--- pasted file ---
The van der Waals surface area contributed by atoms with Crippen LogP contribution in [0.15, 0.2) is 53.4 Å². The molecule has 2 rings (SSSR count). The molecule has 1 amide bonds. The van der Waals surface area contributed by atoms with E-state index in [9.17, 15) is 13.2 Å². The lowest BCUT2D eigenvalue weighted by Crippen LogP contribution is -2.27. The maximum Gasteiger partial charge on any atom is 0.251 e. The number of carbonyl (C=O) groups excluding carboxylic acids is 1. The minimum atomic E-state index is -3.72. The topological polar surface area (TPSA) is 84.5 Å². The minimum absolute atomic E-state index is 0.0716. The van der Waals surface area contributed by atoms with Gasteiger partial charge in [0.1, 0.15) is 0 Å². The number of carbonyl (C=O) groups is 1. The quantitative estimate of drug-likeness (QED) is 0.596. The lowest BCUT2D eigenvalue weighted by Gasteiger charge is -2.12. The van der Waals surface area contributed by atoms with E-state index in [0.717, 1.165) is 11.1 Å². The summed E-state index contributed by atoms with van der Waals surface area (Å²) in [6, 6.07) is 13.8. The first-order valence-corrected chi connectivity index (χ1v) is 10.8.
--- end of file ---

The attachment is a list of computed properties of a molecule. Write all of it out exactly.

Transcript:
The van der Waals surface area contributed by atoms with Crippen LogP contribution in [0.15, 0.2) is 53.4 Å². The molecule has 2 rings (SSSR count). The molecule has 1 amide bonds. The van der Waals surface area contributed by atoms with E-state index in [9.17, 15) is 13.2 Å². The lowest BCUT2D eigenvalue weighted by Crippen LogP contribution is -2.27. The maximum Gasteiger partial charge on any atom is 0.251 e. The number of carbonyl (C=O) groups excluding carboxylic acids is 1. The minimum atomic E-state index is -3.72. The topological polar surface area (TPSA) is 84.5 Å². The minimum absolute atomic E-state index is 0.0716. The van der Waals surface area contributed by atoms with Gasteiger partial charge in [0.1, 0.15) is 0 Å². The number of carbonyl (C=O) groups is 1. The quantitative estimate of drug-likeness (QED) is 0.596. The lowest BCUT2D eigenvalue weighted by Gasteiger charge is -2.12. The van der Waals surface area contributed by atoms with E-state index in [0.717, 1.165) is 11.1 Å². The summed E-state index contributed by atoms with van der Waals surface area (Å²) in [6, 6.07) is 13.8. The first-order valence-corrected chi connectivity index (χ1v) is 10.8.